Do your baby traveler get seasick or some kind of motion sickness ?
Although it is quite rare for children under 2 to be sea sick or motion sick, some of our children aren’t so lucky. If your child is often unhappy while in the car for no apparent reason, motion sickness might be the reason. Roadtrips are stressful enough for parents. And if parents do not know how to deal with children’s motion sickness, it can turn even the simplest of day trips into monumental ordeals.
Many parents find a few tricks can minimize the affects of motion sickness on your child, or at least help the parents cope.
- Time your travel carefully– If your child is sleeping, he or she will less likely to develop motion sickness symptoms. Therefore try to plan long car drives that coincide with normal nap times. Some parents have even found success in putting their child to sleep beforehand and then transferring them to the car.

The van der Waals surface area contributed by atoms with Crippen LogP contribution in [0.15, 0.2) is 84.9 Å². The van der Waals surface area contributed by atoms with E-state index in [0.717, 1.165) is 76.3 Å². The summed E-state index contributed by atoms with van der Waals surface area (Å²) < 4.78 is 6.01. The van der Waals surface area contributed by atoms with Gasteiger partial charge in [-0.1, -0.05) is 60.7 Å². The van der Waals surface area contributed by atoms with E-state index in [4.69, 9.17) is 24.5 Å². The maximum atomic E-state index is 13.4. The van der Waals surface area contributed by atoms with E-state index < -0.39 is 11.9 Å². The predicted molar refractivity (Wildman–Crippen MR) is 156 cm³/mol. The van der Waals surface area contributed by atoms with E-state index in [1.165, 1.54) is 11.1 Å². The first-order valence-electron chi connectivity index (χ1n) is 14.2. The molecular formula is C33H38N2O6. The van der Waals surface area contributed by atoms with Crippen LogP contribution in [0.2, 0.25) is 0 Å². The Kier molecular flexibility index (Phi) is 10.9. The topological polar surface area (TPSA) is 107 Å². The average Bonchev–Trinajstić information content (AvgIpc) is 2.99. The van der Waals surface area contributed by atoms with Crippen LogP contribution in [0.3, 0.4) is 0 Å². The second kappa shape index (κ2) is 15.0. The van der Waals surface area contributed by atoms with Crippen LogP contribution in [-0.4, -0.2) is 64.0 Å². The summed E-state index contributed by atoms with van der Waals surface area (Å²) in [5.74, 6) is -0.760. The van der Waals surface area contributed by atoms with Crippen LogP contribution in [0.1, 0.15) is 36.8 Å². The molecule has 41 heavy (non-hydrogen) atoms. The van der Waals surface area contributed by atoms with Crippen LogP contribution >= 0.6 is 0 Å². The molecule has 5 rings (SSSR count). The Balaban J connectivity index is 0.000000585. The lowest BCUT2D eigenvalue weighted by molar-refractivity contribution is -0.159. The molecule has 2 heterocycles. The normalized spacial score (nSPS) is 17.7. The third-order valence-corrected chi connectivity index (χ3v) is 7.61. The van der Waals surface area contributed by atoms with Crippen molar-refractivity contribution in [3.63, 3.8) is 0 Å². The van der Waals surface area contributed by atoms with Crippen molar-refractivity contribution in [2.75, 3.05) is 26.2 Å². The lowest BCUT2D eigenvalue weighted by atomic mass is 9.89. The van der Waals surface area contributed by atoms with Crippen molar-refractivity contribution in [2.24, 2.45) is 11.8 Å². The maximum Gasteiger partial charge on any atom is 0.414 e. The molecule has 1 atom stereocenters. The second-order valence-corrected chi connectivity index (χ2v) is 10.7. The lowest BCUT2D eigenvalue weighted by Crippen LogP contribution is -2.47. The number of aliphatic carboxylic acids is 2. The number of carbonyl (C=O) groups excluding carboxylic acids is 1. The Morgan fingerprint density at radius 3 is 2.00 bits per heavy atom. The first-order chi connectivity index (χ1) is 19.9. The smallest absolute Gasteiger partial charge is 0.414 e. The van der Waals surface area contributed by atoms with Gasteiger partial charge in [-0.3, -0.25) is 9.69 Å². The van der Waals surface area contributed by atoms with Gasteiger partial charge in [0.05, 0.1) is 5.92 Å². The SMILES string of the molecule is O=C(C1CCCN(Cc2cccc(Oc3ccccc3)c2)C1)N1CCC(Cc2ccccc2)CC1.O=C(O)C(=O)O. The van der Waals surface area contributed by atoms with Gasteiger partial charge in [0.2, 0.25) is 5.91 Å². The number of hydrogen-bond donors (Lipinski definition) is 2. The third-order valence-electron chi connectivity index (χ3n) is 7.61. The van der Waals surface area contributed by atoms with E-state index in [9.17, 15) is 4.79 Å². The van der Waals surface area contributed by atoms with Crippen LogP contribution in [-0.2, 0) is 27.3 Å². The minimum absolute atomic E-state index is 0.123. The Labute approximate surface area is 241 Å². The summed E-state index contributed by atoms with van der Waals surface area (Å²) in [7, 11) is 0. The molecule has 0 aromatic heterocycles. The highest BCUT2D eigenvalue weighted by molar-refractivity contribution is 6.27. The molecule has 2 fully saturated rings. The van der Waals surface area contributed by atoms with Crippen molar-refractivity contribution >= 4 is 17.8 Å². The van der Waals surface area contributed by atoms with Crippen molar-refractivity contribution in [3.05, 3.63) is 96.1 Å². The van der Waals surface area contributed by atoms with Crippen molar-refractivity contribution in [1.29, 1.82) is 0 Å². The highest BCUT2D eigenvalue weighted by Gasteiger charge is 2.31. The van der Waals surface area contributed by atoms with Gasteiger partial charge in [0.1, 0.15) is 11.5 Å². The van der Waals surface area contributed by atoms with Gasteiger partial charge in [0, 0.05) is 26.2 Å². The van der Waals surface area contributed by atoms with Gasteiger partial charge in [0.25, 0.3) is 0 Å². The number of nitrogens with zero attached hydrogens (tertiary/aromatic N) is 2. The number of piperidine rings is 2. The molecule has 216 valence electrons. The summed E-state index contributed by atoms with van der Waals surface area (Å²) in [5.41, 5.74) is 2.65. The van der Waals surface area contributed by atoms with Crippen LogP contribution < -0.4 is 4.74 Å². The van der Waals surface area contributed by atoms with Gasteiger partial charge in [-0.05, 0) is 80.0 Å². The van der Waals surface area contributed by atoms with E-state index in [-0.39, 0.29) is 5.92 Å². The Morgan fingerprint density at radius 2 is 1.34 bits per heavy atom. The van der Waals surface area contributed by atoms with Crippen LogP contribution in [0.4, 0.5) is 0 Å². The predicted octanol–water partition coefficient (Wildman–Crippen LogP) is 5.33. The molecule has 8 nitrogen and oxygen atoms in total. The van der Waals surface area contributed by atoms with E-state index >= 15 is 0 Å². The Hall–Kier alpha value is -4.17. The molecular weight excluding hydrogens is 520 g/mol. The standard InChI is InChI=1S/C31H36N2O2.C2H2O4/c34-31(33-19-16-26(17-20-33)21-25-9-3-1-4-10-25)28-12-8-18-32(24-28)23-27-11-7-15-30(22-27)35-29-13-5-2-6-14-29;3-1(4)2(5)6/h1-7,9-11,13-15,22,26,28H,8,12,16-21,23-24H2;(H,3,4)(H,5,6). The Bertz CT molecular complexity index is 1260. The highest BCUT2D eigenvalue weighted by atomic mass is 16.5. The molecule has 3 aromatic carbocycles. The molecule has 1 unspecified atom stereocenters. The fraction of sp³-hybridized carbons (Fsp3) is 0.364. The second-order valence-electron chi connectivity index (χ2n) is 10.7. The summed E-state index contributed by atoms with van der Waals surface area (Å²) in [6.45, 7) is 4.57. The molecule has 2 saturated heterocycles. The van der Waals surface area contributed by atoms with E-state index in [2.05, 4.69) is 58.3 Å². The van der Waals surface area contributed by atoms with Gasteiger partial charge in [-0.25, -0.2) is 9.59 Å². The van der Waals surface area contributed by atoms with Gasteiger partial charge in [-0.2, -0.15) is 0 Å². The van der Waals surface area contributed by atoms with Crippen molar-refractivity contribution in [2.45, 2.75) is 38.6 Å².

- Do not use toys, books, etc to try and distract your child. Motion sickness is caused by mixed stimuli being received from the eyes and the inner ear. By having your child focus on nearby objects you are only making the symptoms worse. Instead, if your child is old enough try to point out objects that are far off in the distance such as hills, forests, etc..
- Avoid strong smells in the car. Strong smells such as perfume or foods can act as a trigger for motion sickness in many children. Even some strong air fresheners in cars can act as a trigger. Instead, keeping the car well ventilated with as much fresh air as possible.
- Ensure that your child’s head is well supported in their car seat. The more bouncing around the head does, the more mixed signals the brain will receive, and the more likely that motion sickness will occur.
- Finally, do not stop travelling due to this. Research suggests for mos of us symptoms will fade with frequent exposure. As children get older they will be able to recognize the symptoms themselves. They will learn to soothe themselves or somehow stay comfortable as they grow up.